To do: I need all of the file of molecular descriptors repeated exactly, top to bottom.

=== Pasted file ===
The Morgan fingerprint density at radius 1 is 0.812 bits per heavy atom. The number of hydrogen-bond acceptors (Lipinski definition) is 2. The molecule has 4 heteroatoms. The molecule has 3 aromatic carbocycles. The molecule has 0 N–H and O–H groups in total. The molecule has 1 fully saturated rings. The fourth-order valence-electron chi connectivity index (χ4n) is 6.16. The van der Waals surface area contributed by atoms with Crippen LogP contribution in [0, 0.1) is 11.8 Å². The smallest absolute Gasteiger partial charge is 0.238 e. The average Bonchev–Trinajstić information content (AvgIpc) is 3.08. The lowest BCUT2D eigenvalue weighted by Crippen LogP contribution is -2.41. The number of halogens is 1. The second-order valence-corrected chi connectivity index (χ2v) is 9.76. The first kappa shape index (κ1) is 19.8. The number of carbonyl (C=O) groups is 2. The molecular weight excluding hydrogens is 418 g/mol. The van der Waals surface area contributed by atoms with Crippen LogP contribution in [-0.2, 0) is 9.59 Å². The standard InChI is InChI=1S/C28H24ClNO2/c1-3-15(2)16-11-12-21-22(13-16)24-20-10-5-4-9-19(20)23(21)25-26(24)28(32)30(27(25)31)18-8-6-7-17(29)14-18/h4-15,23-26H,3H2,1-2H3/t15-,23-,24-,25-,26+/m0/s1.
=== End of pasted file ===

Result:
The Morgan fingerprint density at radius 1 is 0.812 bits per heavy atom. The number of hydrogen-bond acceptors (Lipinski definition) is 2. The molecule has 4 heteroatoms. The molecule has 3 aromatic carbocycles. The molecule has 0 N–H and O–H groups in total. The molecule has 1 fully saturated rings. The fourth-order valence-electron chi connectivity index (χ4n) is 6.16. The van der Waals surface area contributed by atoms with Crippen LogP contribution in [0, 0.1) is 11.8 Å². The smallest absolute Gasteiger partial charge is 0.238 e. The average Bonchev–Trinajstić information content (AvgIpc) is 3.08. The lowest BCUT2D eigenvalue weighted by Crippen LogP contribution is -2.41. The number of halogens is 1. The second-order valence-corrected chi connectivity index (χ2v) is 9.76. The first kappa shape index (κ1) is 19.8. The number of carbonyl (C=O) groups is 2. The molecular weight excluding hydrogens is 418 g/mol. The van der Waals surface area contributed by atoms with Crippen LogP contribution in [-0.2, 0) is 9.59 Å². The standard InChI is InChI=1S/C28H24ClNO2/c1-3-15(2)16-11-12-21-22(13-16)24-20-10-5-4-9-19(20)23(21)25-26(24)28(32)30(27(25)31)18-8-6-7-17(29)14-18/h4-15,23-26H,3H2,1-2H3/t15-,23-,24-,25-,26+/m0/s1.